There is no denying the stainless steel, integrated bracelet, luxury sports watch is hot right now. This is not some cosmetic tweak like an on-trend dial colour but an enormous commitment of resources in terms of design and tooling. This trend is not a passing fad, but a groundswell that has been building for the last couple of years and which now seems to be cresting, with a new watch being announced almost monthly.
Some of these watches have been brand stalwarts, newly pushed to the fore to catch the wave, others are lately unearthed from the archives, dusted off and given a new lease of life and finally we have novice entrants to this fiercely competitive market looking to bring a new 21st Century twist to ’70s and ’80s styling.
So why this and why now? Maybe the seams of archival inspiration from the ’50s and ’60s are approaching exhaustion and it is the turn of the following decades to be rediscovered. Perhaps chronograph-fever is petering out and this is a way to give a time-only watch more of a sports vibe. I suspect, though, the real reason is the phenomenal increase in the desirability of those two forerunners of the sector, the Audemars Piguet Royal Oak and more particularly, the Patek Philippe Nautilus. With boutique waiting lists so long that they become meaningless and secondary market prices upwards of 3x RRP, it doesn’t take a genius to see what the consumer wants and what they are willing to wait/pay for. No surprise then, to see other manufacturers from across the price spectrum gathering to offer alternatives.
It is tempting to dismiss this as a kind of Sports-luxe bingo, to see how many borrowed tropes can be crammed into each watch… integrated bracelet, check, octagonal or porthole bezel, check, dial decoration squared or striped, check, visible screws in the bezel…etc. but this would be unfair as watches such as the Girard Perregaux Laureato and the Vacheron Constantin Overseas have their own distinguished history and drew their original inspiration from the same zeitgeist as the two trailblazers. Watches such as the new Urban Jurgensen One treads a delicate line between familiarity and novelty; there is no question that is belongs in the luxury sports sector, but there is no single element of the design that is derivative.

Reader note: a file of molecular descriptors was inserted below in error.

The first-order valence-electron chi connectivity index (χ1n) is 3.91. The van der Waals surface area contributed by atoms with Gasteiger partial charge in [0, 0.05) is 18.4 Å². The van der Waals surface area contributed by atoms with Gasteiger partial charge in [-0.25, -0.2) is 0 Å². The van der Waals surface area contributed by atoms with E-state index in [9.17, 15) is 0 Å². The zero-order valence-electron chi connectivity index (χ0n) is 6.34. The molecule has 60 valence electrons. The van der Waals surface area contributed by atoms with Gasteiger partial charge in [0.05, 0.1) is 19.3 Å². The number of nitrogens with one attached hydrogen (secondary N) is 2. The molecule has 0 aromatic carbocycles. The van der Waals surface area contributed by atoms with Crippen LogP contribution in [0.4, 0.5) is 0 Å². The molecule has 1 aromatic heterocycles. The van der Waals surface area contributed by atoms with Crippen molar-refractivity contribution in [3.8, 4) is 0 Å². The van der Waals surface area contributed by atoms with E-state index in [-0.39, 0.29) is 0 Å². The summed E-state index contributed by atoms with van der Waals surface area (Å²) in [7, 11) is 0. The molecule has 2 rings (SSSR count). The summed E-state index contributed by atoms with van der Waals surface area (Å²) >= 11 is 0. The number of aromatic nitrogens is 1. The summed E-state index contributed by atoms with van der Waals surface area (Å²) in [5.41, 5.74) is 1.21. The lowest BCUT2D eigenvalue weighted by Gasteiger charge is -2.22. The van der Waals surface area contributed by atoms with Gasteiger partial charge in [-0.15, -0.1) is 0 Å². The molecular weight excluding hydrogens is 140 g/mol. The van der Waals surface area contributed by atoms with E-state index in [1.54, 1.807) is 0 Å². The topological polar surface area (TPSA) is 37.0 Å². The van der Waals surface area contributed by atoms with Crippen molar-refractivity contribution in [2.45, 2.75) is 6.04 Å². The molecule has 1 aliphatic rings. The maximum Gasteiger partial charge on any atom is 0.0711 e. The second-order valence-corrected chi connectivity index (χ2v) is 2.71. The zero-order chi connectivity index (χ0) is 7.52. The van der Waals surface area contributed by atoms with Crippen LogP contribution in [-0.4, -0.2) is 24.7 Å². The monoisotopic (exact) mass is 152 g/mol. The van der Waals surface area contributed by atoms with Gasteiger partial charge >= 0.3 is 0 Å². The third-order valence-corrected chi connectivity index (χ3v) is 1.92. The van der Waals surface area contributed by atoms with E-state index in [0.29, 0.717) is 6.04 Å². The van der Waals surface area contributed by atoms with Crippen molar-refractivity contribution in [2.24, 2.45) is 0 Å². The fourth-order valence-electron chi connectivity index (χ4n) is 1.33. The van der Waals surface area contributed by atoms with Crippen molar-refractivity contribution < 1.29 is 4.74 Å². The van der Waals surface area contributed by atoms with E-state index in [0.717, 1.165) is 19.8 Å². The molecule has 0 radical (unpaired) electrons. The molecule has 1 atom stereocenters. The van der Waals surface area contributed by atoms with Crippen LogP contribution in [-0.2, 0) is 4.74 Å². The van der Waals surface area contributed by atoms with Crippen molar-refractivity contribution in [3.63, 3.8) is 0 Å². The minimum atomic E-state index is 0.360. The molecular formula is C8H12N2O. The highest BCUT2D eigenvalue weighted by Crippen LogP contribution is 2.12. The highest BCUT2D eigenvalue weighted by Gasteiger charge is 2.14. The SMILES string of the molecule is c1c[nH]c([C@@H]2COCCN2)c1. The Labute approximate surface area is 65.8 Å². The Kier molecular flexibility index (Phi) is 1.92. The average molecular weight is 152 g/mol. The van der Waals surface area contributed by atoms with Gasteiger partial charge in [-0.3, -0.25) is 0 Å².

With the rise of the integrated bracelet watch it is important that brands avoid a ‘me too’ mentality. At the risk of making a bad calculus joke, the challenge of integration is differentiation. It is here that a coherent back story is vital for a reissue and, for a new watch, a clear presentation of the brand’s existing DNA, such as in the new Bell & Ross BR05 Aviation Automatic.
What is encouraging is the amount of thought that is going into these new designs, whether in a new form of steel such as the Lucent Steel A223 used by Chopard in their Alpine Eagle, or innovative bracelet attachment systems that allow additional strap options yet do not compromise the integrated design, such as in the Vacheron Constantin Overseas.
Carefully thought-out bracelets, conceived as part of a holistic watch concept, robust and waterproof but comfortable on the wrist, scream luxury in way that a rubber strap cannot compete with.
There is a note of caution for any potential bandwagon jumpers; good design that captures the current mood should be done for its own sake alone. Any attempt to be an alternative to Patek Philippe’s Nautilus begs the question ‘does a frustrated Nautilus buyer, who cannot either wait or justify paying over the odds, choose an alternative brand, or do they choose and alternative Patek?’